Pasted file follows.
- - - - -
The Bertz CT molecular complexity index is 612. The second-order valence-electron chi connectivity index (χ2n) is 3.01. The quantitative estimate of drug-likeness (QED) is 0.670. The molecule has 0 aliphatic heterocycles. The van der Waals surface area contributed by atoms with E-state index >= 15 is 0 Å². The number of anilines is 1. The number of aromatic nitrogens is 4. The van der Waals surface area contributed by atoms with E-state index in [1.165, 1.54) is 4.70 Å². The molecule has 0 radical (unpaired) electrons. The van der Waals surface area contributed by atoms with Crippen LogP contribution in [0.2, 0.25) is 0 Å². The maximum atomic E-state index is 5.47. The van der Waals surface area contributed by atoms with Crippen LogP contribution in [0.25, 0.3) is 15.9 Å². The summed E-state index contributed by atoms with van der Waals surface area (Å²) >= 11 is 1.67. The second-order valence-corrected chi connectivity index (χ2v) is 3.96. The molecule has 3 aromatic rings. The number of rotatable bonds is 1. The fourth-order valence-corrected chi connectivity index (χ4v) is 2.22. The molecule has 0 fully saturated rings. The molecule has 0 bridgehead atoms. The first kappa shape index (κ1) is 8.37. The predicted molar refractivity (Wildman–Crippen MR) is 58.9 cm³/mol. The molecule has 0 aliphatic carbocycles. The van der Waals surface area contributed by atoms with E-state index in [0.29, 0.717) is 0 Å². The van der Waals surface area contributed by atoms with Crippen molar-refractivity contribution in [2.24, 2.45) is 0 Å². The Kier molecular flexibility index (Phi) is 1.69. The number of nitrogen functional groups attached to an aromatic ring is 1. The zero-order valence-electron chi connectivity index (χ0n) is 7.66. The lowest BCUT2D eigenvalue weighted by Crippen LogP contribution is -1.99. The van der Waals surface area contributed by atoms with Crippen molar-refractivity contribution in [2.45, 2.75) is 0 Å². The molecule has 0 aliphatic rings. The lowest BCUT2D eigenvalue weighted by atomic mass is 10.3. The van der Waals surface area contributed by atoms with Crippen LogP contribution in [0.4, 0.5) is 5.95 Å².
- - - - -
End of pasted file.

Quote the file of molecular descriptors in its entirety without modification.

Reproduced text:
The Bertz CT molecular complexity index is 612. The second-order valence-electron chi connectivity index (χ2n) is 3.01. The quantitative estimate of drug-likeness (QED) is 0.670. The molecule has 0 aliphatic heterocycles. The van der Waals surface area contributed by atoms with E-state index >= 15 is 0 Å². The number of anilines is 1. The number of aromatic nitrogens is 4. The van der Waals surface area contributed by atoms with E-state index in [1.165, 1.54) is 4.70 Å². The molecule has 0 radical (unpaired) electrons. The van der Waals surface area contributed by atoms with Crippen LogP contribution in [0.2, 0.25) is 0 Å². The maximum atomic E-state index is 5.47. The van der Waals surface area contributed by atoms with Crippen LogP contribution in [0.25, 0.3) is 15.9 Å². The summed E-state index contributed by atoms with van der Waals surface area (Å²) >= 11 is 1.67. The second-order valence-corrected chi connectivity index (χ2v) is 3.96. The molecule has 3 aromatic rings. The number of rotatable bonds is 1. The fourth-order valence-corrected chi connectivity index (χ4v) is 2.22. The molecule has 0 fully saturated rings. The molecule has 0 bridgehead atoms. The first kappa shape index (κ1) is 8.37. The predicted molar refractivity (Wildman–Crippen MR) is 58.9 cm³/mol. The molecule has 0 aliphatic carbocycles. The van der Waals surface area contributed by atoms with E-state index in [0.29, 0.717) is 0 Å². The van der Waals surface area contributed by atoms with Crippen molar-refractivity contribution in [2.24, 2.45) is 0 Å². The Kier molecular flexibility index (Phi) is 1.69. The number of nitrogen functional groups attached to an aromatic ring is 1. The zero-order valence-electron chi connectivity index (χ0n) is 7.66. The lowest BCUT2D eigenvalue weighted by Crippen LogP contribution is -1.99. The van der Waals surface area contributed by atoms with Crippen molar-refractivity contribution in [2.45, 2.75) is 0 Å². The molecule has 0 aliphatic rings. The lowest BCUT2D eigenvalue weighted by atomic mass is 10.3. The van der Waals surface area contributed by atoms with Crippen LogP contribution in [0.4, 0.5) is 5.95 Å².